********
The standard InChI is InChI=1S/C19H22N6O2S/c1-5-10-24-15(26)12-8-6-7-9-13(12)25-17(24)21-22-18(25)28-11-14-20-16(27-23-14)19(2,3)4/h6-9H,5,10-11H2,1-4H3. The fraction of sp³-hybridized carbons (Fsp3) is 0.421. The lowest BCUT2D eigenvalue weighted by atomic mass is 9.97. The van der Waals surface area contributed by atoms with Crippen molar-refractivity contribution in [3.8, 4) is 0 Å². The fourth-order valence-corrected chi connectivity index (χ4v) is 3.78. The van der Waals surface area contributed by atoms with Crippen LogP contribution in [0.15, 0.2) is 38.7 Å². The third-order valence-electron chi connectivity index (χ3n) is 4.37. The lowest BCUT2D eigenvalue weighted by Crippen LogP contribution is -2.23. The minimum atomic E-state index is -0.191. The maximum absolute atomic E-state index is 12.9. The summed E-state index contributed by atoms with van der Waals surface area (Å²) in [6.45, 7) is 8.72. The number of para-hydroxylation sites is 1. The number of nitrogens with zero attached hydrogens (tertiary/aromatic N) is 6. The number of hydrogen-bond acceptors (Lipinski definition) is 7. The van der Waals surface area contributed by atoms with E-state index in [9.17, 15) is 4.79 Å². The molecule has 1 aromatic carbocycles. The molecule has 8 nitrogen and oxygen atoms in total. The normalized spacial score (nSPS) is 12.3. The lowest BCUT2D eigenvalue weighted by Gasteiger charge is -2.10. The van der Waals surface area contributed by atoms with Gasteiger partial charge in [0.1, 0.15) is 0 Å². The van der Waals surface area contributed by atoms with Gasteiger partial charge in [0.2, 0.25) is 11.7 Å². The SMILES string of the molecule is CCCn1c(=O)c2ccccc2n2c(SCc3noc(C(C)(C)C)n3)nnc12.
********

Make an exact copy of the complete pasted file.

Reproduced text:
The standard InChI is InChI=1S/C19H22N6O2S/c1-5-10-24-15(26)12-8-6-7-9-13(12)25-17(24)21-22-18(25)28-11-14-20-16(27-23-14)19(2,3)4/h6-9H,5,10-11H2,1-4H3. The fraction of sp³-hybridized carbons (Fsp3) is 0.421. The lowest BCUT2D eigenvalue weighted by atomic mass is 9.97. The van der Waals surface area contributed by atoms with Crippen molar-refractivity contribution in [3.8, 4) is 0 Å². The fourth-order valence-corrected chi connectivity index (χ4v) is 3.78. The van der Waals surface area contributed by atoms with Crippen LogP contribution in [0.15, 0.2) is 38.7 Å². The third-order valence-electron chi connectivity index (χ3n) is 4.37. The lowest BCUT2D eigenvalue weighted by Crippen LogP contribution is -2.23. The minimum atomic E-state index is -0.191. The maximum absolute atomic E-state index is 12.9. The summed E-state index contributed by atoms with van der Waals surface area (Å²) in [6.45, 7) is 8.72. The number of para-hydroxylation sites is 1. The number of nitrogens with zero attached hydrogens (tertiary/aromatic N) is 6. The number of hydrogen-bond acceptors (Lipinski definition) is 7. The van der Waals surface area contributed by atoms with E-state index in [9.17, 15) is 4.79 Å². The molecule has 1 aromatic carbocycles. The molecule has 8 nitrogen and oxygen atoms in total. The normalized spacial score (nSPS) is 12.3. The lowest BCUT2D eigenvalue weighted by Gasteiger charge is -2.10. The van der Waals surface area contributed by atoms with Gasteiger partial charge in [0.1, 0.15) is 0 Å². The van der Waals surface area contributed by atoms with Gasteiger partial charge in [0.2, 0.25) is 11.7 Å². The SMILES string of the molecule is CCCn1c(=O)c2ccccc2n2c(SCc3noc(C(C)(C)C)n3)nnc12.